Last week I was approached with a proposition I could not accept because of this blog. I realised I was unconcerned about declining. Although I despair at times, this little blog is more important to me than fortune or glory. Its readership is small and it has precious little impact, but I would rather have my say than not. Watching, reading and listening to the media's sickening hagiography of the man Brown after his Conference speech yesterday, I was delighted I had a blog. I could not bear to be constrained in expressing my contempt for that odious man and his pathetic media sycophants.

You cannot hope to bribe or twist (thank God!) the British journalist. But, seeing what the man will do unbribed, there's no occasion to.

When journalists belittle blogs and bloggers, they reveal their lack of understanding of a basic human impulse (presumably strong in them, given their choice of career). We want our opinions to be heard. MSM critics might like to consider that if they reflected the full spectrum of political opinion in Britain, political blogging would hardly exist at all. Britain's political bloggers are, above all, a living rebuke to Britain's journalists. Perhaps that's why they hate us?

So far, so good

I rather frightened myself in the discussions on my last post with the thought that my blog might, thanks to Google, become associated with its odious subject matter. According to my stats package however, it seems (at least not yet) to be the case. Here are the searches that brought people to The Last Ditch yesterday.

drill down 2 10.53% socrates's the unconsidered life
drill down 2 10.53% wellingborough blogs
drill down 1 5.26% example of justice
drill down 1 5.26% current affairs knowledge of last six month of world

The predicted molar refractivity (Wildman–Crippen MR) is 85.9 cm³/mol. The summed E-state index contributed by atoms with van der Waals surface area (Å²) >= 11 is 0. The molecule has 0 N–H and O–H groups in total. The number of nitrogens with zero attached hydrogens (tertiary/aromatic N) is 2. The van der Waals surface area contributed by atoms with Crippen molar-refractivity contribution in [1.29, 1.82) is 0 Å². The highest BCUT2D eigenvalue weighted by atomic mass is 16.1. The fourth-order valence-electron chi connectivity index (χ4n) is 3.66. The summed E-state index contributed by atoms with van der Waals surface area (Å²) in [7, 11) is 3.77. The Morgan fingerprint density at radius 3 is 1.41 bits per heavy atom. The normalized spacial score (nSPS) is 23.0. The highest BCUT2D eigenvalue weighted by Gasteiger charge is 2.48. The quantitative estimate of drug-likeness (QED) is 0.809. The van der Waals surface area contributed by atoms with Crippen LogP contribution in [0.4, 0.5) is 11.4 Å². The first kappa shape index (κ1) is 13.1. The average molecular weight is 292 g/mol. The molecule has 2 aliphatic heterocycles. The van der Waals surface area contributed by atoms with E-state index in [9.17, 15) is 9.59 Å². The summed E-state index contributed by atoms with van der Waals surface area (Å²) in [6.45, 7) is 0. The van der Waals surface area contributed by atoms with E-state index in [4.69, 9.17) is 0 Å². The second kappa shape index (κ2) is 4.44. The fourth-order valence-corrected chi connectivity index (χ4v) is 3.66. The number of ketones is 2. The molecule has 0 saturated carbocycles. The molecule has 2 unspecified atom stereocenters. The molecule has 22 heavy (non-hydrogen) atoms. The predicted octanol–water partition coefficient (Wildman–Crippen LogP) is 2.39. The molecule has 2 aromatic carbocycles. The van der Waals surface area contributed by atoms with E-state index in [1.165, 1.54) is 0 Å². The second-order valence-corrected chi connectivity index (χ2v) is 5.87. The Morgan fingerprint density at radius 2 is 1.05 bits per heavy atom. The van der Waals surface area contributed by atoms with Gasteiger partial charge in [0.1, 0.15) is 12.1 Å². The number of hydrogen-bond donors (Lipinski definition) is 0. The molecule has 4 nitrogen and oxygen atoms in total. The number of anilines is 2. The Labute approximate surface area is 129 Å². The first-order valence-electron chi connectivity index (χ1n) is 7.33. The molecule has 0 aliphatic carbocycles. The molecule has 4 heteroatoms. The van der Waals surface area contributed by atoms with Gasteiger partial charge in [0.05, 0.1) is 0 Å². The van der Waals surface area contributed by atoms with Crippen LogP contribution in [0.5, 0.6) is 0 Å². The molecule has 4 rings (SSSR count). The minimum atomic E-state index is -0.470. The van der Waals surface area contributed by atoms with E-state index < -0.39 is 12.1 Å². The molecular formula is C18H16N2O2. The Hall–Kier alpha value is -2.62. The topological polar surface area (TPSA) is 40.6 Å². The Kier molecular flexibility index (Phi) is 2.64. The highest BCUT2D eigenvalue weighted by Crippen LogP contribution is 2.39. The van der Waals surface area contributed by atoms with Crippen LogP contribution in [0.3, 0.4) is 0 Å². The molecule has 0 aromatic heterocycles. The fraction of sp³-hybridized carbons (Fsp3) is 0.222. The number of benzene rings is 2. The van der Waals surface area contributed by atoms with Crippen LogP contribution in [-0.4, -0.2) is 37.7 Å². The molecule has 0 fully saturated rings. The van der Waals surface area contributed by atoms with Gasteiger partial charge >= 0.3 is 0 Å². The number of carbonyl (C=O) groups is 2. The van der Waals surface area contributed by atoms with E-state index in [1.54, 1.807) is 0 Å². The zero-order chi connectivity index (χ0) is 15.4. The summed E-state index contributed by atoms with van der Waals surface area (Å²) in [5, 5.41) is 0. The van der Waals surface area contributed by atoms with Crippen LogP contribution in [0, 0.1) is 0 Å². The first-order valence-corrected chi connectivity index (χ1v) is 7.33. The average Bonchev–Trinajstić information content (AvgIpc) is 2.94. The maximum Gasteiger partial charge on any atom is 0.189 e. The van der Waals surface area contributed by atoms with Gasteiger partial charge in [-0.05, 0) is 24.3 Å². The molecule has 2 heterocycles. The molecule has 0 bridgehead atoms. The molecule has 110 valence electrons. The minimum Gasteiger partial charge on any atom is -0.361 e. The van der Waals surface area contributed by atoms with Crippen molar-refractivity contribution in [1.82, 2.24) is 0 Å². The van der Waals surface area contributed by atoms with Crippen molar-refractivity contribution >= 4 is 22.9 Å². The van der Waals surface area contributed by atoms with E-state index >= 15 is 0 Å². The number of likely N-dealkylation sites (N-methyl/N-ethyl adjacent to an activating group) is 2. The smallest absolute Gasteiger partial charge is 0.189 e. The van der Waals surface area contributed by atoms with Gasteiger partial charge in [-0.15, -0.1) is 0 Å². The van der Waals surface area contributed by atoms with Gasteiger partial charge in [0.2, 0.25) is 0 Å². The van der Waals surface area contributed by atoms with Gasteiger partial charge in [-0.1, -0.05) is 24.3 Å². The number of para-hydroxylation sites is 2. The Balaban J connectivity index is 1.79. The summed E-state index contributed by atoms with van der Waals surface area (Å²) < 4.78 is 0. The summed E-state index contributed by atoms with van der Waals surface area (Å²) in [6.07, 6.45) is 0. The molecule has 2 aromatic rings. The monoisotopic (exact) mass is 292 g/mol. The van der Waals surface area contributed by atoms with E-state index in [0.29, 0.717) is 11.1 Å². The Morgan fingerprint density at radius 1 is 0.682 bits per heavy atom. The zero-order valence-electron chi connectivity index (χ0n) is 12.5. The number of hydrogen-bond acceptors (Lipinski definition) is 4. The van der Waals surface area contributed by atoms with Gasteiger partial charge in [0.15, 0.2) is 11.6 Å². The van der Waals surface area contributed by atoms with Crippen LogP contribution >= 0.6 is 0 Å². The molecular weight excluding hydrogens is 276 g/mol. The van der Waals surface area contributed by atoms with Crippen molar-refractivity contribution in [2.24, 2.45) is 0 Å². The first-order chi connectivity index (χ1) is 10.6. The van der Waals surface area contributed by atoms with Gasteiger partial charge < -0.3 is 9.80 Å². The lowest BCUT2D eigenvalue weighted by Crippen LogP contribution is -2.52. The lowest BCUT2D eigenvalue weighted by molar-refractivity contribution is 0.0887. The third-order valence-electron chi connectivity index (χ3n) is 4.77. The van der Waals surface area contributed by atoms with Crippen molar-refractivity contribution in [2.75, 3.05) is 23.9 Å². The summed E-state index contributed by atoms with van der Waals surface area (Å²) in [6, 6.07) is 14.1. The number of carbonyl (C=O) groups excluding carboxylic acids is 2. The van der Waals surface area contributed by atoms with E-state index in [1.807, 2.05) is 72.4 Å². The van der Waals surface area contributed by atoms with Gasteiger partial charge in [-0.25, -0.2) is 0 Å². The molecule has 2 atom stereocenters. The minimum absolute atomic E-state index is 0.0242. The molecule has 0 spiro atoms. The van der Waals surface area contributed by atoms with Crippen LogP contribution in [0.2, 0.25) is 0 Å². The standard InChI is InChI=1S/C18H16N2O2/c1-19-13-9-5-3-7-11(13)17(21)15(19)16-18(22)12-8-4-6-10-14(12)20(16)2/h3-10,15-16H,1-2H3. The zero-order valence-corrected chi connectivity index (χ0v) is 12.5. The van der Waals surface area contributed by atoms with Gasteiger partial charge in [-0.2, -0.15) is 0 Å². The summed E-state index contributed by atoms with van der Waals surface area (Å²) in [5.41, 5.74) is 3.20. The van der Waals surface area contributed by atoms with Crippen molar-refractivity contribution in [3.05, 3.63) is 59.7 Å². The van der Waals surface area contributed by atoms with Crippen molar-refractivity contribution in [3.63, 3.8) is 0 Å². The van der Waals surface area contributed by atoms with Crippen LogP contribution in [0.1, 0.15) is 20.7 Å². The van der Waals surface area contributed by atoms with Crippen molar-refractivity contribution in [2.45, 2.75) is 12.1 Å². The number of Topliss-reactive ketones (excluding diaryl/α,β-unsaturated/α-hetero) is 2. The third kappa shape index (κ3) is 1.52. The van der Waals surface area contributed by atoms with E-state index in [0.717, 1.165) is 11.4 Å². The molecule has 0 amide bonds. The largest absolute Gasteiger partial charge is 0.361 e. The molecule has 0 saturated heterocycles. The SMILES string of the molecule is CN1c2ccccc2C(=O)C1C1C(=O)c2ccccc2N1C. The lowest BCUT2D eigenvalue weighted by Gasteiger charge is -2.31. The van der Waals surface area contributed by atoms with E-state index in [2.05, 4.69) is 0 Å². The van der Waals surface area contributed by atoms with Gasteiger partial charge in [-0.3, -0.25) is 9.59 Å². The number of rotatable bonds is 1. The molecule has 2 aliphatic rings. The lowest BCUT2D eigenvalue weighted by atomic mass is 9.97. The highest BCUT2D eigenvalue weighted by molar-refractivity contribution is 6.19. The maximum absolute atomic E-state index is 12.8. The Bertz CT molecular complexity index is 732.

drill down 1 5.26% quotes from children at slag heap in aberfan
drill down 1 5.26% tom paine
drill down 1 5.26% pictures of thomas paine's family
drill down 1 5.26% tom paine moscow
drill down 1 5.26% bbc smoking
drill down 1 5.26% gordon brown british values
drill down 1 5.26% do you agree with socrates's the unconsidered life
drill down 1 5.26% birthday breakfast
drill down 1 5.26% romania eu culture
drill down 1 5.26% arif ahmed
drill down 1 5.26% underclass telegraph
drill down 1 5.26% what to do to get ready to dance
drill down 1 5.26%

comments margaret thatcher and gordon brown

I can happily live with being associated with Socrates, Thatcher and Paine. I have no idea why "what to do to get ready to dance" should bring someone here. My terpsichorean talents are noteable only by their absence. I am delighted that anyone should have come to me looking for an "example of justice." I only hope he found it. It's a long time since I was in Wellingborough, but I find no shame (only puzzlement) in being associated with that fine town.

Do my fellow bloggers worry about the concepts with which Google may associate them? I hate memes, so please don't take this as one. However, I would be interested to hear your thoughts, whether in comments or on your own blogs.

Toleration -vs- Approval

I have been pondering a comment I received on my post of 18 days ago. Quoting my passing remark that;

I even feel sorry for paedophiles, who have no more control over their sexual preferences than other sexual minorities, but who cannot be tolerated because their desires - by definition- can never be acted on consensually. I think that VR and computer graphics may help them find a way to act out without harming children

TDK commented;

Your contention relies upon the assumption that a paedophile has a fixed amount of desire which can be sated by the use of VR. Let me suggest two counter propositions:

1. Might desire increase through the use of such stimulants?
2. I'm a great believer that civil society is achieved more by the use of social norms such as disapproval, stigma and shame than by legal means. Might giving signals of acceptability in VR have a deleterious impact?

There are important points here. There is no force in human society more powerful than sexuality. If you doubt that, just consider the risks people take with their families, their careers, their health and their very lives to satisfy their sexual desires. TDK's theory that illicit desires should be denied stimulation seems to underlie current thinking. Parents are forbidden to video their children at school events or the swimming pool, lest the films find their way into the hands of paedophiles. Parents are reluctant to allow children out to play.